DMH News

DMH Offers Patients Access To The World’s Most Advanced Cancer Treatments

 

New technology enables clinicians to escalate the dose of cancer-killing radiation to tumors while minimizing complications in surrounding healthy tissue.


"The next level of cancer care is a radiotherapy system capable of delivering IMRT (Intensity Modulated Radiation Therapy)..."
 
IMRTThe American Cancer Society estimates that about 60,000 Illinoisans will be diagnosed with cancer this year.

The Radiation Oncology department at Decatur Memorial Hospital has advanced to the next level of cancer care. They now offer a new radiotherapy system capable of delivering IMRT (Intensity Modulated Radiation Therapy), a very precise and sophisticated treatment technique. Clinicians at DMH use the new SmartBeam® IMRT system to treat patients with prostate, breast, head and neck, lung, pancreatic, and other cancers where precisely placed beams can be focused to carefully target tumor cells without harming surrounding healthy tissue.

"Radiation therapy is used today in more than half of all cancer treatments due to its unique clinical advantages, and it is becoming steadily more effective with new technologies that permit ultra-precise dose delivery," says Edward Elliott, MD, medical director, DMH Radiation Oncology. "Our center is equipped with state-of-the-art capabilities that our highly trained medical staff will use for treating cancer with laser-like precision. We now have the potential to substantially improve both patient comfort and cure rates by protecting healthy tissue while delivering more powerful doses to the tumor."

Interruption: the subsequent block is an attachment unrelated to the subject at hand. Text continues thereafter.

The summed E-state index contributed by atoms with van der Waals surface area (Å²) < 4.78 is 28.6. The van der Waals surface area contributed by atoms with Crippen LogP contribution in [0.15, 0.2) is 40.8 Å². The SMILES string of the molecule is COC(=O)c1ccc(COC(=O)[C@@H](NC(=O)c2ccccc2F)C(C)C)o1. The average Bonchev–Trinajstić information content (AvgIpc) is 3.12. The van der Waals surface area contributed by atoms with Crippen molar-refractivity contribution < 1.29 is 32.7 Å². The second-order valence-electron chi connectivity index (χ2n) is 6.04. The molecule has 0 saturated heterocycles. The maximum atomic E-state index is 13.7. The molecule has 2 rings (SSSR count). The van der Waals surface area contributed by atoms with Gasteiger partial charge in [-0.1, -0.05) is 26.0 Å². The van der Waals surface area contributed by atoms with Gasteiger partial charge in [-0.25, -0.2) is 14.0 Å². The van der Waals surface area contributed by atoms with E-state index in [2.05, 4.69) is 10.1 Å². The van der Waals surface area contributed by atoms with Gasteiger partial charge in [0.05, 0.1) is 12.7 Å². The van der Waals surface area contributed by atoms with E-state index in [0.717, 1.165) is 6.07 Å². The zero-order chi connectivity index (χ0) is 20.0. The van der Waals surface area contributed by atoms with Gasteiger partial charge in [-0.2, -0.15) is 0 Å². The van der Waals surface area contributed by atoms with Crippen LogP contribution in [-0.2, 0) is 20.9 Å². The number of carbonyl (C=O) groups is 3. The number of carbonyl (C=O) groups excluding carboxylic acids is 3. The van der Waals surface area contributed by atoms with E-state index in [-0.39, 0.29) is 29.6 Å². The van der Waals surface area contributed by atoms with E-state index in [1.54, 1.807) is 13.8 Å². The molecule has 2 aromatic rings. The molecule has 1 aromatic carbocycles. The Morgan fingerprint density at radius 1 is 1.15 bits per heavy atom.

Enhancing the dose concentrations to the tumor gives clinicians a much greater chance of completely eradicating the tumor, rather than simply causing a temporary regression. Cancer cells are fast replicating by nature, so any damage to the genetic structure of these cells by radiation is incredibly powerful. In addition, increased optimization enables clinicians to use radiation to treat areas that would have been considered too risky just a few years ago.

The new IMRT technique has already contributed to substantially improved clinical outcomes in prostate cancer, according to studies in the Journal of Radiotherapy and Oncology and the International Journal of Radiotherapy and Oncology.

A key element at DMH is Varian’s Clinac® medical linear accelerator. This machine stands approximately nine feet tall by nearly 15 feet long and weighs about 18,700 pounds. It generates high energy X-rays by using microwave energy to accelerate electrons to nearly the speed of light. As the electrons reach maximum speed, they collide with a metal target to release photons (or X-rays). The accelerator rotates around the patient to deliver the radiation treatments from nearly any angle.

The linear accelerator is outfitted with an important accessory called a multi-leaf collimator. This device, which has computer-controlled mechanical "leaves" or "fingers," is used to shape the beam of radiation so that it conforms to the three-dimensional shape of the tumor.

Decatur Memorial Hospital Radiation Oncology department is also equipped with special software that makes it possible for clinicians to plan, simulate, and deliver IMRT and other kinds of ultra-precise cancer care.